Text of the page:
Saturday, July 20, 2024
HomeIran News NowIran Human RightsIran News: UN Fact-Finding Mission Chief Says Raisi’s Death Must Not Hinder...

Iran News: UN Fact-Finding Mission Chief Says Raisi’s Death Must Not Hinder Justice


In a strongly worded letter to the clerical regime’s temporary Parliament Speaker, Sara Hossain, Chair of the United Nations Independent International Fact-Finding Mission on Iran, has urged that the recent death of the regime’s former president Ebrahim Raisi should not overshadow the grave human rights violations committed by Tehran. The Fact-Finding Mission, established following the Human Rights Council Resolution S-35/1 in response to the deteriorating situation of human rights in Iran, particularly concerning women and children, has released alarming findings after a year-long investigation.

The Mission’s findings, issued on March 8, 2024, highlight extensive and severe human rights abuses during the protests that began on September 16, 2022. These violations include crimes against humanity, carried out during the 2022 uprising.

Hossain called attention to the systemic nature of these violations, noting that they are embedded in the Iranian regime’s laws and policies that contravene international human rights obligations. The Fact-Finding Mission’s report underscores violations in areas such as gender equality, freedom of expression, and the right to peaceful assembly, alongside the use of torture and unfair trials.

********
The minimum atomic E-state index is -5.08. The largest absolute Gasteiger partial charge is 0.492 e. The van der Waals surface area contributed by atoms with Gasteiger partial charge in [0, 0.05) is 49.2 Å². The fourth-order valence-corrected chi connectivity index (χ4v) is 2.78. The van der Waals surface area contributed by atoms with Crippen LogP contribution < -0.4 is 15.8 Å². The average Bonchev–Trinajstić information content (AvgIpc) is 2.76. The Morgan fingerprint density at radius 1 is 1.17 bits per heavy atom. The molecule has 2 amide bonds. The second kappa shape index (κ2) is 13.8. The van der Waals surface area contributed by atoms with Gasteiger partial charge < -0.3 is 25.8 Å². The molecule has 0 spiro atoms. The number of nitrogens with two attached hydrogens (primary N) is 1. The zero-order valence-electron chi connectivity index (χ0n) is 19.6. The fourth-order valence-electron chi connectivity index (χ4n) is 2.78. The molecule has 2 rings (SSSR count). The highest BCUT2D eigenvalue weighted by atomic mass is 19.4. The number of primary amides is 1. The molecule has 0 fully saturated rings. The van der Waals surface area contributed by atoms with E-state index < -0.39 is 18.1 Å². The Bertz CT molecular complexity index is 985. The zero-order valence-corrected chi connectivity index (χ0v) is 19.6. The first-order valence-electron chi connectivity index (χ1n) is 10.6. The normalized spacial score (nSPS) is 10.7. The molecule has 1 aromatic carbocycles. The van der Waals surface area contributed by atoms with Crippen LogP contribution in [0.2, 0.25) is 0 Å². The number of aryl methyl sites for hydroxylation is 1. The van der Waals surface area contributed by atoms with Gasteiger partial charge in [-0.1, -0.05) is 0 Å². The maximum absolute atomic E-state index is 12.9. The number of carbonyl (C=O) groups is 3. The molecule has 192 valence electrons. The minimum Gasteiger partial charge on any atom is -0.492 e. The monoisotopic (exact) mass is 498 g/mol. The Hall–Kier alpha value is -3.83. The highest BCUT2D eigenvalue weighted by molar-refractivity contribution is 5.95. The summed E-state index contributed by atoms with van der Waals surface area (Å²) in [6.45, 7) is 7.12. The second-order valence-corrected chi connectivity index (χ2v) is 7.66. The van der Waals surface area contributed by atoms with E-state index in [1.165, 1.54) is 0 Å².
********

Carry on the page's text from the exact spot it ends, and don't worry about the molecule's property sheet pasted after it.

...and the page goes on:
The letter condemns the regime’s repressive measures, especially against women and children, and demands the repeal of discriminatory laws. Notably, the letter urges the disbandment of the “morality police” and the end of mandatory hijab laws. It also criticizes pending bills that threaten to further restrict digital freedom and enforce gender segregation, thereby exacerbating the repression of women.

Hossain’s letter specifically calls for:

  • The repeal of vague criminal offenses used to suppress free speech and assembly.
  • The abolition of mandatory hijab laws and other discriminatory policies.
  • Legal reforms to prevent the use of lethal force except in situations of imminent threat.
  • The prohibition of torture and the abolition of punishments like flogging and amputation.
  • Increased access to international monitoring of detention centers.
  • The cessation of undue restrictions on digital space and online activities.